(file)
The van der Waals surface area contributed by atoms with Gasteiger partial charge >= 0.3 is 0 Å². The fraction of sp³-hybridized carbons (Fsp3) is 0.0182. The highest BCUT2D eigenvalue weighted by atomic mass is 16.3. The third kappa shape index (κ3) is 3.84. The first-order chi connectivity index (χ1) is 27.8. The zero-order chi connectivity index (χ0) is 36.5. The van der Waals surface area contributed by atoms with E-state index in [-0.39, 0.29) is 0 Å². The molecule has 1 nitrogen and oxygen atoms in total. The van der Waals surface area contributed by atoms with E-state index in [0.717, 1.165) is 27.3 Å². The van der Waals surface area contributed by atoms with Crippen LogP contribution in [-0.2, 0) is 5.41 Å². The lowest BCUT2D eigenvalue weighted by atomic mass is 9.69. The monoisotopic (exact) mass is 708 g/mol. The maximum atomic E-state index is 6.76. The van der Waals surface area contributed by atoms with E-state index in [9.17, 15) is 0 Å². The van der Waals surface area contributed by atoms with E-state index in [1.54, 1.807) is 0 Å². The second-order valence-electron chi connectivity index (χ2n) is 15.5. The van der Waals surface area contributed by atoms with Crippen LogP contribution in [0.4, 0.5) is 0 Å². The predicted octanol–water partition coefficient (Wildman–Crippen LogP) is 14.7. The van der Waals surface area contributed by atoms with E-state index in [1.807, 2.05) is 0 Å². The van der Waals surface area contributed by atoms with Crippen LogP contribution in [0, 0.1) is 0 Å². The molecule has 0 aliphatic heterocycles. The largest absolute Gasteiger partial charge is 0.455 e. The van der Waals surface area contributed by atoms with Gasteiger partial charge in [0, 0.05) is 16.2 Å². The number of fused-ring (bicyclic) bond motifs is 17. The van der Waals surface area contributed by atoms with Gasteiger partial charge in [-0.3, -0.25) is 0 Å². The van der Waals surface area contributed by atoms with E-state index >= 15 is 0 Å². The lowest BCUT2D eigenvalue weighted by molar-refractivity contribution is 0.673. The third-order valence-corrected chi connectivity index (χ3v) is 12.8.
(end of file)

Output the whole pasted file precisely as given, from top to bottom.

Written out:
The van der Waals surface area contributed by atoms with Gasteiger partial charge >= 0.3 is 0 Å². The fraction of sp³-hybridized carbons (Fsp3) is 0.0182. The highest BCUT2D eigenvalue weighted by atomic mass is 16.3. The third kappa shape index (κ3) is 3.84. The first-order chi connectivity index (χ1) is 27.8. The zero-order chi connectivity index (χ0) is 36.5. The van der Waals surface area contributed by atoms with E-state index in [-0.39, 0.29) is 0 Å². The molecule has 1 nitrogen and oxygen atoms in total. The van der Waals surface area contributed by atoms with E-state index in [0.717, 1.165) is 27.3 Å². The van der Waals surface area contributed by atoms with Crippen LogP contribution in [-0.2, 0) is 5.41 Å². The lowest BCUT2D eigenvalue weighted by atomic mass is 9.69. The monoisotopic (exact) mass is 708 g/mol. The maximum atomic E-state index is 6.76. The van der Waals surface area contributed by atoms with E-state index in [9.17, 15) is 0 Å². The van der Waals surface area contributed by atoms with E-state index in [1.54, 1.807) is 0 Å². The second-order valence-electron chi connectivity index (χ2n) is 15.5. The van der Waals surface area contributed by atoms with Crippen LogP contribution in [0.4, 0.5) is 0 Å². The predicted octanol–water partition coefficient (Wildman–Crippen LogP) is 14.7. The van der Waals surface area contributed by atoms with E-state index in [1.807, 2.05) is 0 Å². The van der Waals surface area contributed by atoms with Crippen LogP contribution in [0, 0.1) is 0 Å². The molecule has 0 aliphatic heterocycles. The largest absolute Gasteiger partial charge is 0.455 e. The van der Waals surface area contributed by atoms with Gasteiger partial charge in [0, 0.05) is 16.2 Å². The number of fused-ring (bicyclic) bond motifs is 17. The van der Waals surface area contributed by atoms with Gasteiger partial charge in [-0.3, -0.25) is 0 Å². The van der Waals surface area contributed by atoms with E-state index >= 15 is 0 Å². The lowest BCUT2D eigenvalue weighted by molar-refractivity contribution is 0.673. The third-order valence-corrected chi connectivity index (χ3v) is 12.8.